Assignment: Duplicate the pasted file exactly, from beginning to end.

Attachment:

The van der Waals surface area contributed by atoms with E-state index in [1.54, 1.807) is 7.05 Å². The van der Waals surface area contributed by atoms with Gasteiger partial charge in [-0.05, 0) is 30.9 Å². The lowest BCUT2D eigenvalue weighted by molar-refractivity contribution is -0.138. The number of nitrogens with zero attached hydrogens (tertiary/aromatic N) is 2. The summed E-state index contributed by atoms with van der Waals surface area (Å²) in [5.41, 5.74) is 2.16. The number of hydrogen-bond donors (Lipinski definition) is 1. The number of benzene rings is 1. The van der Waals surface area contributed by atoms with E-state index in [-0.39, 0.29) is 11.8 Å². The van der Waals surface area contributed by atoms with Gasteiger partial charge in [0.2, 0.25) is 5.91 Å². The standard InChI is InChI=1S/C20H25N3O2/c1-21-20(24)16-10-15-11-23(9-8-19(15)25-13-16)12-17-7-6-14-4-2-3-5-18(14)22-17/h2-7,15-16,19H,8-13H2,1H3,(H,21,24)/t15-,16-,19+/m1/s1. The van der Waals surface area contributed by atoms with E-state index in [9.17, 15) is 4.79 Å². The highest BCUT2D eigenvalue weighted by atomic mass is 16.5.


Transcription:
The van der Waals surface area contributed by atoms with E-state index in [1.54, 1.807) is 7.05 Å². The van der Waals surface area contributed by atoms with Gasteiger partial charge in [-0.05, 0) is 30.9 Å². The lowest BCUT2D eigenvalue weighted by molar-refractivity contribution is -0.138. The number of nitrogens with zero attached hydrogens (tertiary/aromatic N) is 2. The summed E-state index contributed by atoms with van der Waals surface area (Å²) in [5.41, 5.74) is 2.16. The number of hydrogen-bond donors (Lipinski definition) is 1. The number of benzene rings is 1. The van der Waals surface area contributed by atoms with E-state index in [-0.39, 0.29) is 11.8 Å². The van der Waals surface area contributed by atoms with Gasteiger partial charge in [0.2, 0.25) is 5.91 Å². The standard InChI is InChI=1S/C20H25N3O2/c1-21-20(24)16-10-15-11-23(9-8-19(15)25-13-16)12-17-7-6-14-4-2-3-5-18(14)22-17/h2-7,15-16,19H,8-13H2,1H3,(H,21,24)/t15-,16-,19+/m1/s1. The van der Waals surface area contributed by atoms with E-state index in [9.17, 15) is 4.79 Å². The highest BCUT2D eigenvalue weighted by atomic mass is 16.5.